Monday, January 18, 2010

Traditionally yours

Tradition can be fun; especially whenever I visited my maternal grandparents’ home. As a child of their daughter, (Nwadiala), I enjoyed a few perks; courtesy of tradition. My favourite was that anything that fell to the ground, in my presence, belonged to me. I reserved the right to either return it to the owner, or keep it.However, I never mustered the courage to stretch that right to its limit; so I kept the avocado pears that fell off the tree in my presence, but returned the naira notes that I picked off the floor.
Tradition also required that I reserve the right of first sampling of any food cooked, and the throat of any animal slaughtered there. And there were plenty of Xmas, Easter, New Year, New Yam festival goats.

Then my grandfather died; and I was assigned the task of digging the grave during his funeral, some months ago. My uncles and aunts explained that I was traditionally required to do so, by virtue of being his first grandchild from his first daughter.I dug the grave; well, a few traditionally required shovelfuls and proceeded to supervise the three professional grave diggers I was allowed to hire for the task. They charged me N20, 000, three bottles of schnapps, and five packets of cigarettes. The alcohol, according to them, was required to ‘wet’ the hard earth in order to make for easier digging.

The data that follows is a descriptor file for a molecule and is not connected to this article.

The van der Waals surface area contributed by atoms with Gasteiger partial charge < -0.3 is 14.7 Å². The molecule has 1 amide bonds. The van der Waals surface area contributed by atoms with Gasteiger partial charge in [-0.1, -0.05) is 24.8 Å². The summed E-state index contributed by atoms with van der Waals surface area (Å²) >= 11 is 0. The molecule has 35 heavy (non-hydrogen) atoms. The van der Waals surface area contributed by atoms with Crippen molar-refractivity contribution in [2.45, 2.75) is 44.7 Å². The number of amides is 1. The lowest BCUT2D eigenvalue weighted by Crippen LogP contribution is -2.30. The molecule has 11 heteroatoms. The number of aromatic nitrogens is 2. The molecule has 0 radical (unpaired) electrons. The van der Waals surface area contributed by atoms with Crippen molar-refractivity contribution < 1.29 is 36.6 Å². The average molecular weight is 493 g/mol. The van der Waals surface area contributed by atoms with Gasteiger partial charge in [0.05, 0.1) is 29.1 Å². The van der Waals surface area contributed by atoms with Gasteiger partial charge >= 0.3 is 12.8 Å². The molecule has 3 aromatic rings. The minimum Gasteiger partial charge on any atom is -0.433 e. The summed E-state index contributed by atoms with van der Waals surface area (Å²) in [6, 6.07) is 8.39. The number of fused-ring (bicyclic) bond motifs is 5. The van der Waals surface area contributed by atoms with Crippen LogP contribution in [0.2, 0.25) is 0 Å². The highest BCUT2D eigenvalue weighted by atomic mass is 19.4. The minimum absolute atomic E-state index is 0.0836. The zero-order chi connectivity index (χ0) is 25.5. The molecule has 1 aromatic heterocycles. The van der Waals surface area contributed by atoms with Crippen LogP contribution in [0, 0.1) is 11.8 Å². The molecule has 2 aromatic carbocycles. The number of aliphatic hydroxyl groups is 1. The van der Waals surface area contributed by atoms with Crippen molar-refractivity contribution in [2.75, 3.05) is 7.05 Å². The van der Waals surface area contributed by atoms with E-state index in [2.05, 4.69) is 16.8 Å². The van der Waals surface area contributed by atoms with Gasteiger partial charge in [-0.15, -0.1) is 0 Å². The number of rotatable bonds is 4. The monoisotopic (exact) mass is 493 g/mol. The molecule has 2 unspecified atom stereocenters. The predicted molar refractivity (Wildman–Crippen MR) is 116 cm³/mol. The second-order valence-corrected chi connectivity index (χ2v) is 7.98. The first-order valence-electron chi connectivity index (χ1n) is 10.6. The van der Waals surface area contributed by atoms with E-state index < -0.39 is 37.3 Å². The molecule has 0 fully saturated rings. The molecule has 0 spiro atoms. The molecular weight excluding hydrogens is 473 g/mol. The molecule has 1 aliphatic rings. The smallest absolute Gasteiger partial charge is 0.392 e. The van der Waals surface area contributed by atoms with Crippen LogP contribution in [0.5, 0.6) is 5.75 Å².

Then, my dad informed me that I was traditionally required to present the cow that he had been traditionally required to bring for the funeral. The cow, a big fellow, was in a nasty temper and seemed to have drank some cans of RedBull.To my relief, I could present the raffia twisted twine favoured by shepherds for roping cattle. The rope served to, traditionally; signify that the cow was indeed within the premises, waiting for more competent handlers.

Then, my junior sister informed me that I was traditionally required to procure 15yards of Ankara which had to be draped over her shoulders, as she represented my late mum’s place in the traditional ‘Umuada’ (daughters of the land) dance.

Well, despite that the funeral left my wallet unexpectedly miserably thin; I still think tradition is fun. However, it could do with a few, financially-related, adjustments.

Previously published in NEXT.

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